The argument that the Voice is “divisive” is confusing. But it’s working. Perhaps that’s the point.
When Voice opponents claim that the advisory body is “divisive” they make, I think, two separate claims: first, that the Voice is “divisive” in the sense that it is “polarising” or corrosive to national unity. Essentially, the harm of the Voice here is in people disagreeing. Second, that the Voice is “racially divisive”, in the sense that First Nations people should not be “treated differently”, or at least not in the Constitution.
The national unity, or polarisation, argument is clearly weak.
Perhaps there could exist some proposals which are intentionally designed, or are so likely to lead to harmful disagreement. But it is hard to see how the Voice is one of those. At no point have anti-Voice campaigners pointed to evidence that the Voice proposal is one which is deliberately aimed at dividing the nation through beginning some sort of culture war. Indeed, the opposite is true. The makers of the Uluru Statement from the Heart have invariably framed the Voice as an “invitation” or “reaching out” to White Australia. Even a cynical political analysis as to why the Albanese government is putting the Voice to a referendum leads to the conclusion that the Voice is not designed to be divisive: Labor put the Voice to a referendum because they thought that it could win, and in doing so create the kind of productive “national conversation” which would provide the blue-print to proceed with further changes beyond an unambitious first-term policy platform.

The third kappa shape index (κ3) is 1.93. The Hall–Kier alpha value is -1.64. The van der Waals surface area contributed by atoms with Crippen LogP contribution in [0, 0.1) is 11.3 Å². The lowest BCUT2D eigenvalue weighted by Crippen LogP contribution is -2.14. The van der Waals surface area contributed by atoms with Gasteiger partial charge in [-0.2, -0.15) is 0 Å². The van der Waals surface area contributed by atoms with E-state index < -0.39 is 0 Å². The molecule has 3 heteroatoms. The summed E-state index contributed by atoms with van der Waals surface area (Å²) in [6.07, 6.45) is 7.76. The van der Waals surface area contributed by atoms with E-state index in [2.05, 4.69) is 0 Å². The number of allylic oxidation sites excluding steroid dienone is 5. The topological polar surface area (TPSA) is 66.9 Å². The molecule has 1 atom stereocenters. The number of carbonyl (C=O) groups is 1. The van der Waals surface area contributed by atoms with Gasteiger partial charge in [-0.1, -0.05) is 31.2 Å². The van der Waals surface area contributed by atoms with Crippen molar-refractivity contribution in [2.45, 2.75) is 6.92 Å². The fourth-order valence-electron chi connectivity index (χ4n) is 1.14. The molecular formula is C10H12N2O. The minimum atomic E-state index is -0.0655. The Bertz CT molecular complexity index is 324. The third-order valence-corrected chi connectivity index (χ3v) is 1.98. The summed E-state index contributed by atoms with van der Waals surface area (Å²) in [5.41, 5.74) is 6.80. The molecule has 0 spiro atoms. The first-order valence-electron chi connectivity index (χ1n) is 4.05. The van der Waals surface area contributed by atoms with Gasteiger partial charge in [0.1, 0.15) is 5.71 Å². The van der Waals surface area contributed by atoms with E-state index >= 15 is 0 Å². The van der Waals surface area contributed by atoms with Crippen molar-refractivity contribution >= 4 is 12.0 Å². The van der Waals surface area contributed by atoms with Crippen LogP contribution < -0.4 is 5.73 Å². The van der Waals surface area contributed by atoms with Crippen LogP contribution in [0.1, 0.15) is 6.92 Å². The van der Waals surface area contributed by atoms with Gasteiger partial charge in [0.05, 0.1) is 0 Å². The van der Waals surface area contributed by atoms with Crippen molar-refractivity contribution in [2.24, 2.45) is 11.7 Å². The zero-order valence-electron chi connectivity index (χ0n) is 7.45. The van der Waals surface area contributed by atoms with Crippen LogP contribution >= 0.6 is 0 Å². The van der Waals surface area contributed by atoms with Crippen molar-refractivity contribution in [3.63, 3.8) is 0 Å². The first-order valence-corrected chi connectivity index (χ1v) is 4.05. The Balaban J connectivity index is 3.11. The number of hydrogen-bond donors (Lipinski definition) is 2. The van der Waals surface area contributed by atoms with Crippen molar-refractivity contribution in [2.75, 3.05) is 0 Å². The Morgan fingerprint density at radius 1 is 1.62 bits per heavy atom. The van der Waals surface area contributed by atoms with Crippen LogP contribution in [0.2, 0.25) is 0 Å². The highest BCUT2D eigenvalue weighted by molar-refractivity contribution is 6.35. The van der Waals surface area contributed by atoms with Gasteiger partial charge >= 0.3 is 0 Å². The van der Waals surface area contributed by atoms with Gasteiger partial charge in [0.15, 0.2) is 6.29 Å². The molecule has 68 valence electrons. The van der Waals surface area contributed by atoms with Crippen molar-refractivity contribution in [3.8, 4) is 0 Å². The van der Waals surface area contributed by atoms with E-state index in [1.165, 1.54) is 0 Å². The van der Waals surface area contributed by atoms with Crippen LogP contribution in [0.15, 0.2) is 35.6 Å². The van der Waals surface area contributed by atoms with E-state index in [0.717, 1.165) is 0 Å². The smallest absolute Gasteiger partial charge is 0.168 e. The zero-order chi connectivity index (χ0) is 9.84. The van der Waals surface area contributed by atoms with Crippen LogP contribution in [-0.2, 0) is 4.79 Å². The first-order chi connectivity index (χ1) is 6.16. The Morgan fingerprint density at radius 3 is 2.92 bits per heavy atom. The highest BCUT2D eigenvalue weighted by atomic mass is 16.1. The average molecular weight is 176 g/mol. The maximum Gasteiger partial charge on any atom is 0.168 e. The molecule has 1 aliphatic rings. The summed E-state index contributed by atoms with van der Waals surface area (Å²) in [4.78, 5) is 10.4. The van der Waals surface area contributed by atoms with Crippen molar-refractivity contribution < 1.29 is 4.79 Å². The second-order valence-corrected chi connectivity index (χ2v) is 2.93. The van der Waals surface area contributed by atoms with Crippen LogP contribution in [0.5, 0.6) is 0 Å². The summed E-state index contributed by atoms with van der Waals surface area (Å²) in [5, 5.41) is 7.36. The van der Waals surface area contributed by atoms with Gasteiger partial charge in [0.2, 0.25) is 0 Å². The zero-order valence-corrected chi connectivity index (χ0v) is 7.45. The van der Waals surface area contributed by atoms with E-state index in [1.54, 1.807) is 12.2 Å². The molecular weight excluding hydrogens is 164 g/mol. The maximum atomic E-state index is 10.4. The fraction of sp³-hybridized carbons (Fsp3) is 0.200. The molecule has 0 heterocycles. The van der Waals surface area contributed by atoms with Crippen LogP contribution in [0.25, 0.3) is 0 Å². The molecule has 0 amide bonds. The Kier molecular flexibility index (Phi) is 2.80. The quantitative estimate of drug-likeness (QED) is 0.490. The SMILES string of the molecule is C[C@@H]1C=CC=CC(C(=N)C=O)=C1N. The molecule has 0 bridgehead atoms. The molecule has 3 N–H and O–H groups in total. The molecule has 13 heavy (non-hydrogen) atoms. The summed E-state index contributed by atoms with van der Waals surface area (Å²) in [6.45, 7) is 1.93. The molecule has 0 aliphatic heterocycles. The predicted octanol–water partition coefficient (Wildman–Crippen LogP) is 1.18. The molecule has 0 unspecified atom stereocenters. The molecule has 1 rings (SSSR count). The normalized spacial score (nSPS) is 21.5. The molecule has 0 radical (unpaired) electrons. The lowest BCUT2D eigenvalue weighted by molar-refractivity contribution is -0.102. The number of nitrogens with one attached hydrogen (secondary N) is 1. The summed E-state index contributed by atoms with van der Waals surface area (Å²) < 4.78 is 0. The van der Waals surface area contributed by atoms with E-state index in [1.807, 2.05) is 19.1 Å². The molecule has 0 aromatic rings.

Moreover, it is hard to see why the Voice is so likely to lead to harmful disagreement. It proposes a modest change: to establish a non-binding advisory body to recognise First Nations people in the Constitution. It has the support of 83% of First Nations people, leaders of both sides of politics, NGOs and broad swathes of corporate Australia. The federal Coalition also supports Constitutional recognition, and the legislative establishment of the Voice. In doing so, they implicitly accept the Voice’s value. Why is combining Constitutional recognition and a Voice so divisive?
To the extent that disagreement was likely, No campaigners cannot claim that this harm is one caused by the Voice itself, or Albanese. Rather, any increased polarisation or culture war emerging from the Voice is at least equally attributable to the existence (which was not inevitable) of a hostile No campaign, which has relied on dishonesty and disinformation. The No campaign is, by and large, a product of Peter Dutton’s political strategy to oppose the government no matter what. It is hypocritical for Dutton’s No campaign to pin the harm of polarisation to Albanese and the Uluru Statement from the Heart.
These arguments need not even be true. The biggest problem with the claim that the Voice is antithetical to national unity is the fact that disagreement is inherent to democracy, and indeed all systems of government. Disagreement is inherent to a proposal that, on the referendum ballot, requires a “Yes” or “No” answer. This is not necessarily a bad thing. It is lazy to claim that the Voice is “divisive” because people will support it and oppose it. That is true of almost every proposal. That is, essentially, to argue that people should oppose the Voice because some people, already or soon will, oppose the Voice. Indeed, it is counterproductive to make this argument; to encourage people to shy away from debate is to weaken democracy, and in the process to disengage people when it is in everyone’s best interests to be politically engaged.
The claim it is “racially divisive” for First Nations people to be recognised in the Constitution is perhaps less nonsensical, but should be rejected regardless.